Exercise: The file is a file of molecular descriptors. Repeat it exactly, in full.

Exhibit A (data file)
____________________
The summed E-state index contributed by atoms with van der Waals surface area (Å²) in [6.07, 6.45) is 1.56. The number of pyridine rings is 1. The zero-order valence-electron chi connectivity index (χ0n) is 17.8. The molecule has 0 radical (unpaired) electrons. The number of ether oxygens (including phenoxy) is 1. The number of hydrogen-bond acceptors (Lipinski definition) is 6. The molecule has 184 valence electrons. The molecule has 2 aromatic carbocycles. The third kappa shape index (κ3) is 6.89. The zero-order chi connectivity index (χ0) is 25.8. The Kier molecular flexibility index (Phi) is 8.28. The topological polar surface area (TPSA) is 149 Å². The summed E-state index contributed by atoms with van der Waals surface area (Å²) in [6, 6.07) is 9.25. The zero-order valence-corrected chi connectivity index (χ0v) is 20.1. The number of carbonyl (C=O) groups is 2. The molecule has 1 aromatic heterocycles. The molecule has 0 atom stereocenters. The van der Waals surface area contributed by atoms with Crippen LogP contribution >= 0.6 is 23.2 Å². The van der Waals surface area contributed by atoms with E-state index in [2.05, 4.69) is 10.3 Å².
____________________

The summed E-state index contributed by atoms with van der Waals surface area (Å²) in [6.07, 6.45) is 1.56. The number of pyridine rings is 1. The zero-order valence-electron chi connectivity index (χ0n) is 17.8. The molecule has 0 radical (unpaired) electrons. The number of ether oxygens (including phenoxy) is 1. The number of hydrogen-bond acceptors (Lipinski definition) is 6. The molecule has 184 valence electrons. The molecule has 2 aromatic carbocycles. The third kappa shape index (κ3) is 6.89. The zero-order chi connectivity index (χ0) is 25.8. The Kier molecular flexibility index (Phi) is 8.28. The topological polar surface area (TPSA) is 149 Å². The summed E-state index contributed by atoms with van der Waals surface area (Å²) in [6, 6.07) is 9.25. The zero-order valence-corrected chi connectivity index (χ0v) is 20.1. The number of carbonyl (C=O) groups is 2. The molecule has 1 aromatic heterocycles. The molecule has 0 atom stereocenters. The van der Waals surface area contributed by atoms with Crippen LogP contribution >= 0.6 is 23.2 Å². The van der Waals surface area contributed by atoms with E-state index in [2.05, 4.69) is 10.3 Å².